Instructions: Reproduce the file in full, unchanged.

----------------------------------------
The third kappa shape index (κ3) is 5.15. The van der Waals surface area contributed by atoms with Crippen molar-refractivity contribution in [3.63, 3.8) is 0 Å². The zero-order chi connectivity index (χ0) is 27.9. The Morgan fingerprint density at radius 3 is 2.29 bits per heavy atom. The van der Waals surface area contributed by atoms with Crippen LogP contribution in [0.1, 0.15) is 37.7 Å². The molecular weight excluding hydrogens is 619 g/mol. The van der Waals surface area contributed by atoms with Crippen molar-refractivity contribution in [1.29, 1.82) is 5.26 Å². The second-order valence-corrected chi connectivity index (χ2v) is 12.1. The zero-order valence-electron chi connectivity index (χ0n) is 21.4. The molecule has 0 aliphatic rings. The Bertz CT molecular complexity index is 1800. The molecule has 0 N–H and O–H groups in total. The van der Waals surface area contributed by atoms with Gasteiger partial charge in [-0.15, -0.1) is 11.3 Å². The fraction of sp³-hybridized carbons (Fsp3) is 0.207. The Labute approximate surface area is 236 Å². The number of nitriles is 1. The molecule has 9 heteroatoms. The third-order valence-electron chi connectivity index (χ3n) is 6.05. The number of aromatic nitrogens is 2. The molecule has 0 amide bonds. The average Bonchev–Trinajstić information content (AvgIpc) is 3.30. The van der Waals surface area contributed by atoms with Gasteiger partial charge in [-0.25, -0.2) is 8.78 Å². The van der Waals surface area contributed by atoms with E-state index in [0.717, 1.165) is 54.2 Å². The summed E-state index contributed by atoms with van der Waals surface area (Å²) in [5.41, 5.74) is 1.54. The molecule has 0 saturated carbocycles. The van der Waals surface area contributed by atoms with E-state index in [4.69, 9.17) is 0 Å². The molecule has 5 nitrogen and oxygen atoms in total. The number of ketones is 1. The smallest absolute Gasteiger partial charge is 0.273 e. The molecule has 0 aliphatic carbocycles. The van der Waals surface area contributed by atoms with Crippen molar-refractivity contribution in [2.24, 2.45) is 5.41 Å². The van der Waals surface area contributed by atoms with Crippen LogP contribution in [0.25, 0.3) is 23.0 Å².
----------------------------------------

The third kappa shape index (κ3) is 5.15. The van der Waals surface area contributed by atoms with Crippen molar-refractivity contribution in [3.63, 3.8) is 0 Å². The zero-order chi connectivity index (χ0) is 27.9. The Morgan fingerprint density at radius 3 is 2.29 bits per heavy atom. The van der Waals surface area contributed by atoms with Crippen LogP contribution in [0.1, 0.15) is 37.7 Å². The molecular weight excluding hydrogens is 619 g/mol. The van der Waals surface area contributed by atoms with Crippen molar-refractivity contribution in [1.29, 1.82) is 5.26 Å². The second-order valence-corrected chi connectivity index (χ2v) is 12.1. The zero-order valence-electron chi connectivity index (χ0n) is 21.4. The molecule has 0 aliphatic rings. The Bertz CT molecular complexity index is 1800. The molecule has 0 N–H and O–H groups in total. The van der Waals surface area contributed by atoms with Gasteiger partial charge in [-0.15, -0.1) is 11.3 Å². The fraction of sp³-hybridized carbons (Fsp3) is 0.207. The Labute approximate surface area is 236 Å². The number of nitriles is 1. The molecule has 9 heteroatoms. The third-order valence-electron chi connectivity index (χ3n) is 6.05. The number of aromatic nitrogens is 2. The molecule has 0 amide bonds. The average Bonchev–Trinajstić information content (AvgIpc) is 3.30. The van der Waals surface area contributed by atoms with Gasteiger partial charge in [-0.25, -0.2) is 8.78 Å². The van der Waals surface area contributed by atoms with E-state index in [0.717, 1.165) is 54.2 Å². The summed E-state index contributed by atoms with van der Waals surface area (Å²) in [5.41, 5.74) is 1.54. The molecule has 0 saturated carbocycles. The van der Waals surface area contributed by atoms with E-state index in [4.69, 9.17) is 0 Å². The molecule has 5 nitrogen and oxygen atoms in total. The number of ketones is 1. The smallest absolute Gasteiger partial charge is 0.273 e. The molecule has 0 aliphatic carbocycles. The van der Waals surface area contributed by atoms with Crippen molar-refractivity contribution in [2.24, 2.45) is 5.41 Å². The van der Waals surface area contributed by atoms with Crippen LogP contribution in [0.25, 0.3) is 23.0 Å².